The tests that may be run are blood tests, urine analysis and an ultrasound of the kidneys. Most kidney infections clear up after a course of treatment so once you complete your drugs, you should be as good as new.

5. Slipped Disk

spinal column

In the spinal column, there are discs between each vertebral bone to allow for movement of one bone over the other. When one of these disks ‘slip’ due to an injury or other medical condition, it pushes on the nerves close to it. This is called disk herniation.

If the nerve close to it is one that supplies the left lower back area, it will cause pain. It may also cause numbness and weakness of the left leg, abnormal sensations on the left side, and a pain that spreads from the lower left back to the left leg.

From a clinical interview and an examination, your doctor would suspect a slipped disk especially if you are overweight and work in a job that requires lifting. The diagnosis is usually confirmed by an MRI scan.

Treatment involves rest with a gradual increase in activities over several weeks. Research has shown that people do better when they return to their normal daily tasks early-on but avoid activities involving the back such as lifting.

Pain medications, especially NSAIDs like Ibuprofen and Diclofenac, are employed to minimize the pain. Heat or ice therapy, exercises, physiotherapy, and massage therapy may also be used under the supervision of medical personnel.

Surgery is the last resort if all else fails, the pain is unbearable, or the risk of complications is very high.

6. Gynecological Conditions

gynecological conditions

Certain conditions that only occur in the female body may cause left sided lower back pain. These cause pain because they are located in the lower back area of the female body. They include conditions like fibroids and endometriosis.

A fibroid is a non-cancerous growth of the muscular layer of the uterus. If it grows too large or it twists on the stalk from which it grows, it could cause pain. When a fibroid causes pain or is too large, the treatment is usually surgical removal.

Endometriosis is a medical condition where the innermost layer of the uterus, called the endometrium, is found in other parts of the body. During menstruation, the endometrial tissue bleeds regardless of what part of the body it is in.

One of the most common sites to find the endometrial tissue is the ovaries. If the left ovary is infiltrated with endometrial tissue, during menstruation, when the endometrial tissue bleeds, there would be pain in the lower left abdomen or back – depending on the positioning of the ovary.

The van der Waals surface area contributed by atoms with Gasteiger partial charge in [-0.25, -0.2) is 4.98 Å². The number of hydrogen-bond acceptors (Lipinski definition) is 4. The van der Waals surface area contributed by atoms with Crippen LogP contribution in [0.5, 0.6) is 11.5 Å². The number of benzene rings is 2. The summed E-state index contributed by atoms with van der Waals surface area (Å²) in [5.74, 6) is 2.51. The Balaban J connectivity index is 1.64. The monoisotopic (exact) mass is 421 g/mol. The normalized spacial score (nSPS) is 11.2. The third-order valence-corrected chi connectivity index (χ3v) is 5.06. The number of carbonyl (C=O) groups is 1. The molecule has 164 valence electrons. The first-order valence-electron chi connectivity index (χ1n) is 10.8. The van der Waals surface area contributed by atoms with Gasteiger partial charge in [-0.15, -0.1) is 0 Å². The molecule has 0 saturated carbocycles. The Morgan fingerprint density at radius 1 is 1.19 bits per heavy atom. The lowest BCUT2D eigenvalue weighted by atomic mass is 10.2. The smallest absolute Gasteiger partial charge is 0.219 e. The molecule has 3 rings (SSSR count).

The treatment of endometriosis is complicated and requires specialist care by a gynecologist using hormonal means to treat the condition. It requires extensive medical tests to confirm the diagnosis, continuous use of hormonal medications and regular follow-up with your gynecologist.

7. Pancreatitis

digestive system

Pancreatitis is the inflammation of the pancreas due to a myriad of causes including an infection, gall stones, excessive alcohol use, trauma, and certain medications. The pancreas is an important digestive system organ positioned close to the back, so an inflammation could cause pain that spreads to the lower back.

Pancreatitis is a pretty serious condition with symptoms that include upper abdominal pain, nausea, vomiting and if not promptly treated can rapidly affect other organs including the heart and lungs.

The treatment requires hospital admission, sometimes in the Intensive Care Unit (I.C.U.), where the bowel is made to rest by avoiding foods, lots fluid and nutrition via the venous route (I.V.), antibiotics, and strong pain medications are also given.

Recovery is progressive, and the aim of treatment is to prevent complications such as a super-imposed infection, bleeding or formation of a cyst or abscess.

8. Pregnancy

Pregnancy

As we all know pregnancy is not a disease… even though for some, it feels that way. One thing about pregnancy is that there can be pain ANYWHERE including the left lower back. This may be due to abnormal posture due to the weight of the growing baby, a co-existing fibroid or any other medical condition mentioned above.

In pregnancy the enlarged womb moves things out of place, so nothing can be ruled out when there is left sided back pain until a thorough investigation has been done. For example, appendicitis would be considered even though it normally causes pain in the right lower abdomen.
It also needs to be mentioned that a pregnant woman with low back pain would have to be evaluated for signs of labor because that is one of the commonest presentations.

Managing pain this type of pain in pregnancy is a bit tricky because there are a lot of things that can cause it. The most important thing to do is to see your doctor who will evaluate you clinically and determine the cause of your pain.

Regular exercise (with your doctor’s permission) and posture correction will help keep the pain away, using pillows to prop yourself up till you are comfortable, and pregnancy safe pain killers will help alleviate the pain.

If the pain is due to labor, it goes without saying that delivery of the baby would help solve that one!

To Summarize

Left low back pain has a number of causes and with each cause, there are multiple treatment modalities. The important things to note are the accompanying symptoms and when to see a doctor.

Please see your doctor if there is a fever, severe pain, difficulty moving your legs, abnormal sensations, vomiting or if you are just plain unsure of what is going on. Most likely, the problem is due to bad posture and daily habits.

If it is beyond posture and bad habits, then your doctor would work to try to get you back to your usual state of health.

Dr. Oyinkansola Kolawole

Dr. Oyinkan has a degree in medicine and surgery. Her passion in life is to help people in all the ways she can including breaking down difficult to understand medical facts into simple and fun bits of information.
Dr. Oyinkansola Kolawole